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Blair Which?

Various excuses our psychiatrist says are OK

By Richard von Busack

"I worked for newspapers at a time when I was not competent to do so. I reported inaccurately. ... I failed to get all the facts. I misspelled names. I garbled figures. I pretended to know things I did not know. ... I suppressed news the management wanted suppressed. I invented news the management wanted invented. I faked stories. ... I put private jokes in the paper. I wrote headlines containing double entendres. I wrote stories while drunk. I abused copy boys. I curried favor with advertisers. I accepted gifts from interested parties. ... I took copy pencils home."
--Donald Barthelme, 'Brain Damage,' from the collection 'City Life' (Bantam, 1970)

WHAT ELEPHANT in the room? Oh, that elephant in the room? It's not named "Jumbo," it's called "Journalistic Integrity!" It was bad enough when reporter Jules Crittenden of the Boston Herald helped call in the position of three Iraqi soldiers for the unit he was embedded in, thus resulting in their deaths. Supposedly there's a coarse journalistic law: "You can go to the circus, but you can't screw the elephant." The lesson of Crittenden's brand of activist journalism: You can't screw the elephant, but you can shoot him.

And now the Jayson Blair scandal, the last straw. Two New York Times editors' heads rolling into the street, interfering with traffic, and, at last, the good-looking Jayson Blair interviewed on TV blaming the following list of stressors:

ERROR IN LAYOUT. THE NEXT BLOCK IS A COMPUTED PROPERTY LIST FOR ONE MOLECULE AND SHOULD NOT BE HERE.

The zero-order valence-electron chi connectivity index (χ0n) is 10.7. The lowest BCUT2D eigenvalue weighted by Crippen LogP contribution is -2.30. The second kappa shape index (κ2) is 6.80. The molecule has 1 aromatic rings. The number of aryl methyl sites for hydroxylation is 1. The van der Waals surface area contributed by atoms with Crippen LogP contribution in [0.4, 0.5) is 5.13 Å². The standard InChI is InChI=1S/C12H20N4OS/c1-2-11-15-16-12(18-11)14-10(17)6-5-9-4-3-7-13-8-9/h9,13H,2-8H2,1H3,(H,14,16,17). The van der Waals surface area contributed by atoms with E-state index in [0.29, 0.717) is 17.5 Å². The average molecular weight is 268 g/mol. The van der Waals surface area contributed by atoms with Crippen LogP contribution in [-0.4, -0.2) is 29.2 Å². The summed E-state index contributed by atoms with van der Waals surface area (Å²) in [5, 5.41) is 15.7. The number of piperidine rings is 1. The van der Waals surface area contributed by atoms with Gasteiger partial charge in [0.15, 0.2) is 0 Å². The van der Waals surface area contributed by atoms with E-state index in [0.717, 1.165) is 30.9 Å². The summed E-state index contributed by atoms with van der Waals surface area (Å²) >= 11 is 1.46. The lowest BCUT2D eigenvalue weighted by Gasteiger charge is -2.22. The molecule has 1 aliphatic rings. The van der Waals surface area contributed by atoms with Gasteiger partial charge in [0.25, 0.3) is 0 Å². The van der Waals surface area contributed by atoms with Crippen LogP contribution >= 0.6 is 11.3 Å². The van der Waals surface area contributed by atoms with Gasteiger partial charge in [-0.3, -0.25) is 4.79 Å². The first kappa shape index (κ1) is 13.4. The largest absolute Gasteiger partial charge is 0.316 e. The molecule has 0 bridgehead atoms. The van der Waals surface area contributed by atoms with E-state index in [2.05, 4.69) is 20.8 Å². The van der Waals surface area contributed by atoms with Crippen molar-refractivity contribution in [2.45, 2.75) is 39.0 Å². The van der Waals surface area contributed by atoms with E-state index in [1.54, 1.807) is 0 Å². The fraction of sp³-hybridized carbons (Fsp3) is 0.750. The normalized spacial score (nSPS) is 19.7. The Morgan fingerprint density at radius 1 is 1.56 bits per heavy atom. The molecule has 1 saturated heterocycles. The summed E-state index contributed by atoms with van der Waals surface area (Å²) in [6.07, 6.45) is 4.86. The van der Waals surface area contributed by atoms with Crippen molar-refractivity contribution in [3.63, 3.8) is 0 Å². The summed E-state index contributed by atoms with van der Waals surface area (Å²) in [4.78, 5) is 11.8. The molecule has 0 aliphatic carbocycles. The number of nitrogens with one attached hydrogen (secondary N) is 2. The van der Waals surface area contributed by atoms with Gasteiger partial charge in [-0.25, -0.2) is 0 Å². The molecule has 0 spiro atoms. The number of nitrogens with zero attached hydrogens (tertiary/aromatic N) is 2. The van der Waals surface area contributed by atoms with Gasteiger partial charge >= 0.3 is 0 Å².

1. Substance abuse
2. Too much pressure from professors
3. Too much pressure from editors
4. The race card
5. A high pollen count
6. Morality-inhibiting antihistamines
7. Not really wanting to be a newspaper reporter in the first place
8. Wanting to go to Tahiti to paint
9. Wanting to join the circus
10. Longing to screw an elephant
11. Insufficient management guidance
12. Waxy yellow buildup on kitchen linoleum, requiring nights of scrubbing
13. Loss of moral compass
14. Loss of frequent-flyer card, requiring staying put and cooking up facts
15. Working for a newspaper that fell for Wolfowitz's "Weapons of Mass Destruction" gag
16. Working for a paper that followed up this gullibility by saying on the editorial page: Saddam shot his own people, that's good enough for us!
17. Working for a paper that calls itself "The Paper of Record"
18. Working for a paper with an insufficient supply of funny pages
19. Working for a paper that doesn't carry the "Jumble"
20. Growing up in a climate that encourages deception via cultural lessons from Bugs Bunny

Meanwhile, Biter would like to apologize for the following errors in Metro: Richard von Busack did not fly in a spacecraft, beat up George W. Bush Sr., win a Grammy or perform a human cannonball act at Lolapalooza. These were all events he saw Homer Simpson perform on TV, and he fabricated quotes and dates to make it seem that he had performed these feats himself. To clarify, Richard von Busack's grandmother's name was Simpson, and he believed that this entitled him to these misstatements. We regret these and all future errors.

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From the June 12-18, 2003 issue of Metro, Silicon Valley's Weekly Newspaper.

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